Need a Different Mass Finishing Method
I have 4,000 parts/day of a flat stamping, much like a large flat washer. The problem is that the parts stick together and many of them only get finished on one side. What are your suggestions?
Q. I have 4,000 parts/day of a flat stamping, much like a large flat washer. The part is 3 x 0.150 inches. I use round vibratory finishing equipment with ceramic media. Finishing only takes 10 min. The problem is that the parts stick together and many of them only get finished on one side. I have tried adding small media such as glass beads, or sand, and it was not successful enough to eliminate inspecting and sorting, and the residue caused additional problems with my compound filtration and recirculation system. One company suggested a multi-pass vibratory machine. Parts could be fed in slowly enough that they would stay apart during the process, but the investment is very large for this equipment, and I don’t favor buying used equipment. What are your suggestions? H.G.
A. The pros and cons of a multi-pass machine can be argued at another time because it isn’t a good answer to your problem, given the small volume of parts. The flat washer people for years have used open-end tumblers, similar in appearance to a cement mixer. They tumble without media—a very low cost process. The downside is that the parts impinge each other and you get a dented surface. You told me you couldn’t accept that finish. Neither can some of the flat washer people. This has led some in that industry to change to centrifugal disc finishing. It can be done either part-on-part or with media. The action in these machines continuously slides the pieces apart, and I believe it will work for you. I recommend, as always, a production load demonstration.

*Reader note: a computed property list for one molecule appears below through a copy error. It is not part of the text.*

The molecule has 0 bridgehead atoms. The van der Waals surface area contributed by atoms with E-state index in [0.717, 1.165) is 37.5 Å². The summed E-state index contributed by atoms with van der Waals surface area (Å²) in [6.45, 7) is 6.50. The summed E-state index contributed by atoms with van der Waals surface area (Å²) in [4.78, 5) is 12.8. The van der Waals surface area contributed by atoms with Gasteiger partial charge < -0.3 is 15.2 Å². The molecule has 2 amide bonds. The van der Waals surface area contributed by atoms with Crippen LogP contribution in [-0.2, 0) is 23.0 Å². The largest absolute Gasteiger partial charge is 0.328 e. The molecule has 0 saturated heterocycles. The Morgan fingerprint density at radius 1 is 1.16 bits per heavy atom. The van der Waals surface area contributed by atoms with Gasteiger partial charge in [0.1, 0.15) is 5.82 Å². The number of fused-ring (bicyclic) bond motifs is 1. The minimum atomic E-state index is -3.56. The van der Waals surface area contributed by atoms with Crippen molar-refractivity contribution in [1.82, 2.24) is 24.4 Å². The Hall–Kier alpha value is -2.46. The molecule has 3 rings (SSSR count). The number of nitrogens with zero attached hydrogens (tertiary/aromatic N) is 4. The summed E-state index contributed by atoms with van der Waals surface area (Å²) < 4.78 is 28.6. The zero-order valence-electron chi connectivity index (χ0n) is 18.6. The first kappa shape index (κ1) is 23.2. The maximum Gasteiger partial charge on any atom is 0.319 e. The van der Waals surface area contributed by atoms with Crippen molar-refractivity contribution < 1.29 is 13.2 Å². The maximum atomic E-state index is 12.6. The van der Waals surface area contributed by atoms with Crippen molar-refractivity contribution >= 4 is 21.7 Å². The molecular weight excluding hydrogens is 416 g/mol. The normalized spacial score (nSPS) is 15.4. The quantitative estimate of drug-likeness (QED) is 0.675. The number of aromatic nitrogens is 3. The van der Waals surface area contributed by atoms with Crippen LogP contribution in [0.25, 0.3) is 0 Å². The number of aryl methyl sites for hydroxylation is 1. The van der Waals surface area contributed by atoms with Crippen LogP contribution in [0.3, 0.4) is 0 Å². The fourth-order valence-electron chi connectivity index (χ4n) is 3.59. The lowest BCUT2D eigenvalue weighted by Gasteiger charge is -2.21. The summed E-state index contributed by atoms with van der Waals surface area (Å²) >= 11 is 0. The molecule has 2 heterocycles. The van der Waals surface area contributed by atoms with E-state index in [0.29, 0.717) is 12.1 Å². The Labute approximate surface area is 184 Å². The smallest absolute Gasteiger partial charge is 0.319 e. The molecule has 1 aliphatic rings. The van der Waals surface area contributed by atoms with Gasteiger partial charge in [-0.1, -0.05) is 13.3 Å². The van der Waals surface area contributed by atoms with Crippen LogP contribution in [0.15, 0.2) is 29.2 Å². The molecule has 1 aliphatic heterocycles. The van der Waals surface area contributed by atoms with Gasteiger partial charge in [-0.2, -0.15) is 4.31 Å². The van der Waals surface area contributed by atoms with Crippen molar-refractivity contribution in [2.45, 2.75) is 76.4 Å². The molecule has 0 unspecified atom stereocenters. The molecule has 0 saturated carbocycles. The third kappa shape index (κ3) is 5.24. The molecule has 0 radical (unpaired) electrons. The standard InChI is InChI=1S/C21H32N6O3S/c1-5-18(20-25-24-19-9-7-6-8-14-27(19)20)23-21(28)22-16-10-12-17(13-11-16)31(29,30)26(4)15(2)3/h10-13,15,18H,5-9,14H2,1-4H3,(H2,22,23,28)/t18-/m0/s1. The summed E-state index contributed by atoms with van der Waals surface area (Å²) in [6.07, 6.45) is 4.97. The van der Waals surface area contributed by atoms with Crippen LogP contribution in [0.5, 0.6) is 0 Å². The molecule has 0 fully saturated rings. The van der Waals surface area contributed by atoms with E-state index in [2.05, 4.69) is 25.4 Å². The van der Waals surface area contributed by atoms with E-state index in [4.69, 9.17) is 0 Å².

Surface finish types for commercially supplied stainless steel sheet are detailed in various standards. ASTM A480-12 and EN10088-2 are two; BS 1449-2 (1983) is still available, although no longer active. These standards are very similar in that they define eight grades of surface finish for stainless steel. Grade 7 is “buff polished,” while the highest polish—the so-called mirror polish—is designated Grade 8
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